DD reception has Zero confidence & no friends

(10 Posts)
fiftyshadesofgrot Thu 21-May-15 12:32:30

I want to start by saying Ive had some sound advice on MN and dont know where else to turn to. I wanted to inject humour into this post but can't as Im utterly heartbroken. Sorry for the essay and it is boring but I need advice. . .

Most of the mums on the school run were fairly friendly to begin with. Im sensitive at times but noticed they now avoid eye contact and no longer speak with me. It hurts and I get do become p*ssed off thinking about it. However Im 41 and can deal with it. What I can't deal with is DD being so unpopular : ( this kills me! I have no idea what to do. . .

Ive invited plenty of mums out and have had about 4 'get togethers' at our place - good food, booze, fun for the kids. Only 1 person invited me back. It

I was especially heartbroken when DD kept asking for 2 (popular) girls to come over to our place. Last week we bumped into this girl and her parents. DD said to the mum 'I would like to go to **s house'. I was so proud that DD had the confidence to ask this. The mum was so sweet and agreed saying it would happen soon. Based on this, I approached the mum at the school run, we exchanged numbers, 3 ignored text messages later . . .I got the message!

How do I explain to DD that it's inappropriate to stare & follow other children? How do I explain that when a child says they dont want to play with you. . . walk away? How do I explain that her world is not about being friends with the popular confident girls? I see her pain when she says hello to these children & they run away from her DD's face turns white, her shoulders drop and she is badly hurt. . .yet again.

Finally. . .and I hate myself for saying this, I witnessed DD following a very popular girl around the playground yesterday and it made me feel uncomfortable. . . I wanted to scope her up and take her home. DD is already being bullied, scratched, hit on her back, hit by water bottles, pushed e.t.c

Any advice would be grateful.

MerryMarigold Thu 21-May-15 12:43:47

I'm sorry, I can't help, just sympathise a little. I've been on both sides of the fence.

My ds1 had a terrible time in Reception, both academically and socially. He was eventually diagnosed with developmental delay which affects co-ordination, difficulty sitting still, spacial awareness as well as academic ability. Most of his friends from nursery (and my Mum friends) were very clever and basically bullied him (saying his drawings were rubbish, he couldn't read etc etc)/ ignored him etc. One child, his best friend, tore up the birthday invitation my ds1 gave him. This continued to the end of Y1 when they mixed the classes up. This was a huge blessing and I got him away from that group of boys (who are still the popular, clever, sporty ones). He has clawed his way to the middle of the class, with a lot of effort, and now has friends in the class too. He is so much happier, but those 2 years of damage have had an irreversible effect on him. He's not very confident and his friends are not always kind, but this hurts a lot more than it may hurt another child.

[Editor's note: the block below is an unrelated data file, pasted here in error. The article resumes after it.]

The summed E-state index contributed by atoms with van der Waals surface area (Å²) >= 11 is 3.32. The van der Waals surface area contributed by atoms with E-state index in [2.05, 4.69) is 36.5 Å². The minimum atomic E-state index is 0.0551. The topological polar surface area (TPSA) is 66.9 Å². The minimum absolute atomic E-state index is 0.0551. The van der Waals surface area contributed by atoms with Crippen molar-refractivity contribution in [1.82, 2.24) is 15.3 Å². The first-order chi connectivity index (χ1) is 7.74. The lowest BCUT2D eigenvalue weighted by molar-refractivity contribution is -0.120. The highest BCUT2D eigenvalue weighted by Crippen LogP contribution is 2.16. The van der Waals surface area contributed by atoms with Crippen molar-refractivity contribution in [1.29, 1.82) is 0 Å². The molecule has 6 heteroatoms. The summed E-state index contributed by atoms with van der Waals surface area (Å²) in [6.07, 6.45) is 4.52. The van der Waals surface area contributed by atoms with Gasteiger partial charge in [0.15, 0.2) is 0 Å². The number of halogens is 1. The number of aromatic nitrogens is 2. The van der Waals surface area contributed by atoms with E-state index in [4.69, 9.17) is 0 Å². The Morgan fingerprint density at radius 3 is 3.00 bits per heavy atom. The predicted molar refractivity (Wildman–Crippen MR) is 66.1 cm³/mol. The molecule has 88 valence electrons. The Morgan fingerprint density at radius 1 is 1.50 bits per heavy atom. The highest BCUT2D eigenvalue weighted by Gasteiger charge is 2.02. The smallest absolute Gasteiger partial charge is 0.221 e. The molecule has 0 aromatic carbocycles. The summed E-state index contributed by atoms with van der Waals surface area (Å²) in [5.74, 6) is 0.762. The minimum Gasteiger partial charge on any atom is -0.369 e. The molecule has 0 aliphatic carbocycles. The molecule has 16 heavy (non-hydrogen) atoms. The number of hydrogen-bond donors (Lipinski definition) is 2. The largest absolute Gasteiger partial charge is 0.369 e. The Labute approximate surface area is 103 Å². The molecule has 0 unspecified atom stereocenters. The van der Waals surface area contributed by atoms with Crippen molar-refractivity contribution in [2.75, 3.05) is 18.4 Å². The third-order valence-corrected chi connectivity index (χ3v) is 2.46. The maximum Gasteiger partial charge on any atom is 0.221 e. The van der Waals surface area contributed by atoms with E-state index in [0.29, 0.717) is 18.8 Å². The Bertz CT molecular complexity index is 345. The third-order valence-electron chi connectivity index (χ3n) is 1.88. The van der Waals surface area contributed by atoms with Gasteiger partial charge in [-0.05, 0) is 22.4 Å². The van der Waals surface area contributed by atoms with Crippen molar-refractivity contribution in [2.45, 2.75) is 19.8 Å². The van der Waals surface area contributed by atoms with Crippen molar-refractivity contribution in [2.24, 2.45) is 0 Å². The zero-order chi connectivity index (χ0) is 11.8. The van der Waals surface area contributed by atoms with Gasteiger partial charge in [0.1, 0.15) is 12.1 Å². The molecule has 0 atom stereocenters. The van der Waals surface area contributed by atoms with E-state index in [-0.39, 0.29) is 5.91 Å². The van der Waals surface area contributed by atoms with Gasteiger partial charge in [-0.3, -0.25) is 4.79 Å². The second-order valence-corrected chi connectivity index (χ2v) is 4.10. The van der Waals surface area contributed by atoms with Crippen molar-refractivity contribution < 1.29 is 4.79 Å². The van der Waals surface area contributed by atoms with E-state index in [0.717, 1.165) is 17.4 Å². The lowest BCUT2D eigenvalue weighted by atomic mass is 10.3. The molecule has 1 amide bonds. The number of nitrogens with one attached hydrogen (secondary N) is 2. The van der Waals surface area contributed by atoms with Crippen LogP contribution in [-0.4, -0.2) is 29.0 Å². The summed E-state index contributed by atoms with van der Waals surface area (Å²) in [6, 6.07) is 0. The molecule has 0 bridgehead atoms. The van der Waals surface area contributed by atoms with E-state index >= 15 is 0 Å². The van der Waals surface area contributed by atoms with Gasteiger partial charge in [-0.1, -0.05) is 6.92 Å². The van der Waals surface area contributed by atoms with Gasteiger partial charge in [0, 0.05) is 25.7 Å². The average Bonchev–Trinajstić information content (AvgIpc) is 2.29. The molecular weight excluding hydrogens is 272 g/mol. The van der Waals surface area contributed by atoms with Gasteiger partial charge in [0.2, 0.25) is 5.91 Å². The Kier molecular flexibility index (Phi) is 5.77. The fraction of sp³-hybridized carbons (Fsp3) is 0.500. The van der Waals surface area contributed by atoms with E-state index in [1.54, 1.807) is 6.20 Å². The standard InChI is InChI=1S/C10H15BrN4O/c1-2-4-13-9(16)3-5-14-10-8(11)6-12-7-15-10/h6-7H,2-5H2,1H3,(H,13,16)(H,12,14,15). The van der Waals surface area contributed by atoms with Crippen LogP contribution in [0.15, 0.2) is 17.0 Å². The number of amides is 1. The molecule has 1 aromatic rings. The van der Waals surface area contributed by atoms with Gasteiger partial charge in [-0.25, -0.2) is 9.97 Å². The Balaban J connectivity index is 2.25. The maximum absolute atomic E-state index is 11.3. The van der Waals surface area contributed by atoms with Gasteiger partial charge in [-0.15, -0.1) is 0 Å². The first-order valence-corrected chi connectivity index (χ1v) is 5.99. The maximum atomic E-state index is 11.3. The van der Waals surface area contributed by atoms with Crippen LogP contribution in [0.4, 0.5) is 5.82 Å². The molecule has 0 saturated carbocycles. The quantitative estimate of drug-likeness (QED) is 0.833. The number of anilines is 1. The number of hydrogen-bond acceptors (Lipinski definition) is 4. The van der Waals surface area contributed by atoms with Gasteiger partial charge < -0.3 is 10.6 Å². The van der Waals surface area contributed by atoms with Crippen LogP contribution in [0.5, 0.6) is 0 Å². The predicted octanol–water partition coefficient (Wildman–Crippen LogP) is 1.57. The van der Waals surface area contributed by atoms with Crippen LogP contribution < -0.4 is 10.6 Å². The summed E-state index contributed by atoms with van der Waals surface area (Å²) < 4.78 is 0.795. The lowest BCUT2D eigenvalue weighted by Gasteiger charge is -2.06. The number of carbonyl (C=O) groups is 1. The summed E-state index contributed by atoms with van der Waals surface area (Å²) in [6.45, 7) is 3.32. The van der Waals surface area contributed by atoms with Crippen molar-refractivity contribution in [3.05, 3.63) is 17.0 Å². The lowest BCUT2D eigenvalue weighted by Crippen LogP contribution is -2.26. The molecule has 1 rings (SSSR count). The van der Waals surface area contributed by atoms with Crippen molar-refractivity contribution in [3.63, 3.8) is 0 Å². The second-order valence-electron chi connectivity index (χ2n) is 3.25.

I would say, get your dd out of that class asap even if it means moving schools. I so regret not moving him at the end of YR, but I thought it would get better, I thought it was flash in the pan, or that he'd have the same problems elsewhere. Instead, I subjected him to another year of the 'abuse' (and because it was very rarely physical, it wasn't taken so seriously by the school).

On the other hand, my ds2 is one of those popular ones - great at football, clever, sociable, mature. There is a boy in his class who invites him round a lot, and ds2 has been to his house - but he doesn't really like going or just plays with his big brother. We've had him round too, but ds2 doesn't really play with him, and it's a bit painful. This boy has some mild 'additional needs' too (I went on school trip with him the other day and he really reminded me of my ds1). It's hard to explain to a 6yo that they need to play with someone they don't really get on with, and is on a completely different level. However, I to insist he is kind to that boy, but he can't play with him at playtime etc. if they want to play different things, and really ds2 is just on another level. I now have a smidgen more sympathy for the kids who bullied ds1 as I can see it now, how hard it is for a parent to manage/ teach a 6yo to be kind to someone that is annoying them. I really, really feel for those kids though, who struggle at school and struggle with friendships.

I really do hope your dd can find some lovely friends. Is there another child who is less 'popular' that you could stick her together with? Someone she can really get along with.

addictedtosugar Thu 21-May-15 12:55:26

Have you spoken to the school about your daughter being "bullied, scratched, hit on her back, hit by water bottles, pushed". Thats not acceptable, and the school needs to stop this kind of behaviour. If they can't, can you get her into another school, as this one doesn't sound like its right for her.